We’ve been over to Arcola a couple of times already. We virtually finished completely cleaning up all terraces. A couple of olives still want pruning and some digging for spring planting is to be done, but that’s it. It’ll be the first time in 3 years that the whole place is in immaculate condition. Well actually in 8 years, since the place hadn’t been touched for 5 years prior to us taking over. Tomorrow we’ll be over at George’s in Villa, where we want to clear a couple of terraces for planting sweet corn and potatoes next month.

Saturday, 16 February 2008

A horse, a kingdom for a horse (and plough)

I thought we'll get some more work done, before I'm off to Germany with Stefano. Susan sowed some carrots, parsley and Swiss chard, whilst I dug a new bed for sowing & planting later. Hard work that with a spade. Dug over a large bed of about 6x2 metres. Wouldn't it be so much easier with a plough and horse. Mind you getting the horse down our steep terraces would be job in itself. I suppose I'd have to carry it...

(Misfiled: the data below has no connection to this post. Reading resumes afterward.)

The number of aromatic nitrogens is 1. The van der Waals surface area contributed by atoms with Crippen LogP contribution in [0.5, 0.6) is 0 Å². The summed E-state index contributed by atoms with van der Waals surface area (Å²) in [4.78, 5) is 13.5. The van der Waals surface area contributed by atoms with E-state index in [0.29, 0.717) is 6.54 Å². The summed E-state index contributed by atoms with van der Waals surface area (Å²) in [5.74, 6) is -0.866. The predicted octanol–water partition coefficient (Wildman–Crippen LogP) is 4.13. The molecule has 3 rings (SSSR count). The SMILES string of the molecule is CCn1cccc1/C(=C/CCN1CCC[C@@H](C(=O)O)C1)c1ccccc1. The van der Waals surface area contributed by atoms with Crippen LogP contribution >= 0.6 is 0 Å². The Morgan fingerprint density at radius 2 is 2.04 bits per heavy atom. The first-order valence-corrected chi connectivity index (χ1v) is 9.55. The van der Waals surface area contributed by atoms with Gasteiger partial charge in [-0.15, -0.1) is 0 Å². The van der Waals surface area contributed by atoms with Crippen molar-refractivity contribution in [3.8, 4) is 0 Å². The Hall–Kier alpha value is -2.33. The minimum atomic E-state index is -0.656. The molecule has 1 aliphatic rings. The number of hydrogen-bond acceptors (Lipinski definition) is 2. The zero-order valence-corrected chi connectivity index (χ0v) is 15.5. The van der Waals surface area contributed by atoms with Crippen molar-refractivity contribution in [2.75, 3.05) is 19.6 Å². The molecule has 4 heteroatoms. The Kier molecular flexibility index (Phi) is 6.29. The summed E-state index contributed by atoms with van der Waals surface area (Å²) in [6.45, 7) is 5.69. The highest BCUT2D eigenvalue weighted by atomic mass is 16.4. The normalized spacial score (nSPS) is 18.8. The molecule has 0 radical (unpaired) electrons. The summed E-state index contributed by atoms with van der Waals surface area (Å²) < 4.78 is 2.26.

Meanwhile the talk of the village is the early return of the swallows. Dario had spotted some and he had never seen them as early as that. And right enough, next day we had seen them too. This winter deserved it's title a bit more than last year, where it was cancelled completely, but whilst at least we had some rain, frost was rare. The weather has still been fine, although the nights are a bit chillier and there were some signs of ground frost at least the last few days. We could do with some rain again I think, now that we've sown out things. I'm going to have to get used to the cold of Germany again next week, brrr...

Friday, 15 February 2008

Quando ‘r pèo I fa ‘r grizin

Quando ‘r pèo I fa ‘r grizin
Lascia ‘a môssa e date ar vin
(When the hair turns grey,
Leave the women and date wine)
Riccardo Borghetti